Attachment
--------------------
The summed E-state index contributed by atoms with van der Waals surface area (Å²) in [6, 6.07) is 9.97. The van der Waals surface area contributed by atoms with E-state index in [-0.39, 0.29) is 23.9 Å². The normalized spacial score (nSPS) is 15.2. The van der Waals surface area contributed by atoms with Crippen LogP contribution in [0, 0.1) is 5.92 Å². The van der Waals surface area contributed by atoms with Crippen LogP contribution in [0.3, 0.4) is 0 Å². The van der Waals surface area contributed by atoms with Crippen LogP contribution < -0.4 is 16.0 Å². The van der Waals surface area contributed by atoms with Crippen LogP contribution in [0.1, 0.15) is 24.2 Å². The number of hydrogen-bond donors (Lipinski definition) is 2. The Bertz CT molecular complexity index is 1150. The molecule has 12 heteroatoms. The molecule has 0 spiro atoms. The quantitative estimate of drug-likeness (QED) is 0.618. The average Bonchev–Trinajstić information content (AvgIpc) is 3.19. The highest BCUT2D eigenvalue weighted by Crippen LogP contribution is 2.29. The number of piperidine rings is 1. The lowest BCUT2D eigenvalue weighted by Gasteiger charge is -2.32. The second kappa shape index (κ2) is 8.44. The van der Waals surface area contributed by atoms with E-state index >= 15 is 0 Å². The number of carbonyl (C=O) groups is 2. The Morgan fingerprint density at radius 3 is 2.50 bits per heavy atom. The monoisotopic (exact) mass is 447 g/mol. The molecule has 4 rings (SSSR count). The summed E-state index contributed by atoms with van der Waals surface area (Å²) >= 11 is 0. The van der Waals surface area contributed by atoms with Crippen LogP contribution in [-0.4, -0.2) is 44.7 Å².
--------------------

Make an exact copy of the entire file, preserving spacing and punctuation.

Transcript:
The summed E-state index contributed by atoms with van der Waals surface area (Å²) in [6, 6.07) is 9.97. The van der Waals surface area contributed by atoms with E-state index in [-0.39, 0.29) is 23.9 Å². The normalized spacial score (nSPS) is 15.2. The van der Waals surface area contributed by atoms with Crippen LogP contribution in [0, 0.1) is 5.92 Å². The van der Waals surface area contributed by atoms with Crippen LogP contribution in [0.3, 0.4) is 0 Å². The van der Waals surface area contributed by atoms with Crippen LogP contribution < -0.4 is 16.0 Å². The van der Waals surface area contributed by atoms with Crippen LogP contribution in [0.1, 0.15) is 24.2 Å². The number of hydrogen-bond donors (Lipinski definition) is 2. The Bertz CT molecular complexity index is 1150. The molecule has 12 heteroatoms. The molecule has 0 spiro atoms. The quantitative estimate of drug-likeness (QED) is 0.618. The average Bonchev–Trinajstić information content (AvgIpc) is 3.19. The highest BCUT2D eigenvalue weighted by Crippen LogP contribution is 2.29. The number of piperidine rings is 1. The lowest BCUT2D eigenvalue weighted by Gasteiger charge is -2.32. The second kappa shape index (κ2) is 8.44. The van der Waals surface area contributed by atoms with E-state index >= 15 is 0 Å². The number of carbonyl (C=O) groups is 2. The Morgan fingerprint density at radius 3 is 2.50 bits per heavy atom. The monoisotopic (exact) mass is 447 g/mol. The molecule has 4 rings (SSSR count). The summed E-state index contributed by atoms with van der Waals surface area (Å²) >= 11 is 0. The van der Waals surface area contributed by atoms with Crippen LogP contribution in [-0.4, -0.2) is 44.7 Å².